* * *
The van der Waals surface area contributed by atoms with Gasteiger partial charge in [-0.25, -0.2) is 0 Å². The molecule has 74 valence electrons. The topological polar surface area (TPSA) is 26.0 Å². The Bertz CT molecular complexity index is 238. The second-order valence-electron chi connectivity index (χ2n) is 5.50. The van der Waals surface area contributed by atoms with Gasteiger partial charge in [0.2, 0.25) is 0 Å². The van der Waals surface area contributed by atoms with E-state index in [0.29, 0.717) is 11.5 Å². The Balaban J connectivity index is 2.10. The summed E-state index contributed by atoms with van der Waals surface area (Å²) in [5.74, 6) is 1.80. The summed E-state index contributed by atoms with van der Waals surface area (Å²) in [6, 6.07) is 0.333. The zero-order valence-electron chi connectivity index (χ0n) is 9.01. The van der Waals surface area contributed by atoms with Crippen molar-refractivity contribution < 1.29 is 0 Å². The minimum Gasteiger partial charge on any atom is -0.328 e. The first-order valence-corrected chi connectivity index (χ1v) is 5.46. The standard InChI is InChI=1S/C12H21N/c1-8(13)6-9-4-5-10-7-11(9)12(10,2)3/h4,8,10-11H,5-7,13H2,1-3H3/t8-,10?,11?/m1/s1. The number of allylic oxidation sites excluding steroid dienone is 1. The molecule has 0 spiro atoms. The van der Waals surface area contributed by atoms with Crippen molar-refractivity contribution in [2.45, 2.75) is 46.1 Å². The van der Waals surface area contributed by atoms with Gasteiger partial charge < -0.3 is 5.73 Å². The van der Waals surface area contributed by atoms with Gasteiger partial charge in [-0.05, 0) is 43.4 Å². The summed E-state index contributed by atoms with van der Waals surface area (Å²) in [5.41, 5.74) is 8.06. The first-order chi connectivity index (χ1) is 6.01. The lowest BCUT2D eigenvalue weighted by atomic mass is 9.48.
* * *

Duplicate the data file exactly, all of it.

The van der Waals surface area contributed by atoms with Gasteiger partial charge in [-0.25, -0.2) is 0 Å². The molecule has 74 valence electrons. The topological polar surface area (TPSA) is 26.0 Å². The Bertz CT molecular complexity index is 238. The second-order valence-electron chi connectivity index (χ2n) is 5.50. The van der Waals surface area contributed by atoms with Gasteiger partial charge in [0.2, 0.25) is 0 Å². The van der Waals surface area contributed by atoms with E-state index in [0.29, 0.717) is 11.5 Å². The Balaban J connectivity index is 2.10. The summed E-state index contributed by atoms with van der Waals surface area (Å²) in [5.74, 6) is 1.80. The summed E-state index contributed by atoms with van der Waals surface area (Å²) in [6, 6.07) is 0.333. The zero-order valence-electron chi connectivity index (χ0n) is 9.01. The van der Waals surface area contributed by atoms with Crippen molar-refractivity contribution < 1.29 is 0 Å². The minimum Gasteiger partial charge on any atom is -0.328 e. The first-order valence-corrected chi connectivity index (χ1v) is 5.46. The standard InChI is InChI=1S/C12H21N/c1-8(13)6-9-4-5-10-7-11(9)12(10,2)3/h4,8,10-11H,5-7,13H2,1-3H3/t8-,10?,11?/m1/s1. The number of allylic oxidation sites excluding steroid dienone is 1. The molecule has 0 spiro atoms. The van der Waals surface area contributed by atoms with Crippen molar-refractivity contribution in [2.45, 2.75) is 46.1 Å². The van der Waals surface area contributed by atoms with Gasteiger partial charge < -0.3 is 5.73 Å². The van der Waals surface area contributed by atoms with Gasteiger partial charge in [-0.05, 0) is 43.4 Å². The summed E-state index contributed by atoms with van der Waals surface area (Å²) in [5.41, 5.74) is 8.06. The first-order chi connectivity index (χ1) is 6.01. The lowest BCUT2D eigenvalue weighted by atomic mass is 9.48.